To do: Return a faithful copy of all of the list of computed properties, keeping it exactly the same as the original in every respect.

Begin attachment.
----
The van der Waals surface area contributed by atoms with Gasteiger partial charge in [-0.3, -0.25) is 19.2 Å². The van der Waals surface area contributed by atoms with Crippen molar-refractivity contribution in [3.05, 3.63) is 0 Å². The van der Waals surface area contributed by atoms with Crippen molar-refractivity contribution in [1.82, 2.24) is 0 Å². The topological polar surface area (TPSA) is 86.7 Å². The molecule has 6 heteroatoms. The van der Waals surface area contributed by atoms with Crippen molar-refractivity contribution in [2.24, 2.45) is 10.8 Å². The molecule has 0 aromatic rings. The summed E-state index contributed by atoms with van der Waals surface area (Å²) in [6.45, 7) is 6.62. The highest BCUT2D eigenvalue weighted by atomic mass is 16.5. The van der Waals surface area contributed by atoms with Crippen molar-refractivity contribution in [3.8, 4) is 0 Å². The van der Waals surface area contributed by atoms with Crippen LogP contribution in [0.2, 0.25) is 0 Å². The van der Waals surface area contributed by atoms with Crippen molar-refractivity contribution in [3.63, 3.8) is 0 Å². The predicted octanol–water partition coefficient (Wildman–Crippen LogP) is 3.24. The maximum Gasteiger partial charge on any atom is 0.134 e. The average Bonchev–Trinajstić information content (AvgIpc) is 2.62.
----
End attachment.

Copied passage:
The van der Waals surface area contributed by atoms with Gasteiger partial charge in [-0.3, -0.25) is 19.2 Å². The van der Waals surface area contributed by atoms with Crippen molar-refractivity contribution in [3.05, 3.63) is 0 Å². The van der Waals surface area contributed by atoms with Crippen molar-refractivity contribution in [1.82, 2.24) is 0 Å². The topological polar surface area (TPSA) is 86.7 Å². The molecule has 6 heteroatoms. The van der Waals surface area contributed by atoms with Crippen molar-refractivity contribution in [2.24, 2.45) is 10.8 Å². The molecule has 0 aromatic rings. The summed E-state index contributed by atoms with van der Waals surface area (Å²) in [6.45, 7) is 6.62. The highest BCUT2D eigenvalue weighted by atomic mass is 16.5. The van der Waals surface area contributed by atoms with Crippen molar-refractivity contribution in [3.8, 4) is 0 Å². The van der Waals surface area contributed by atoms with Crippen LogP contribution in [0.2, 0.25) is 0 Å². The van der Waals surface area contributed by atoms with Crippen molar-refractivity contribution in [3.63, 3.8) is 0 Å². The predicted octanol–water partition coefficient (Wildman–Crippen LogP) is 3.24. The maximum Gasteiger partial charge on any atom is 0.134 e. The average Bonchev–Trinajstić information content (AvgIpc) is 2.62.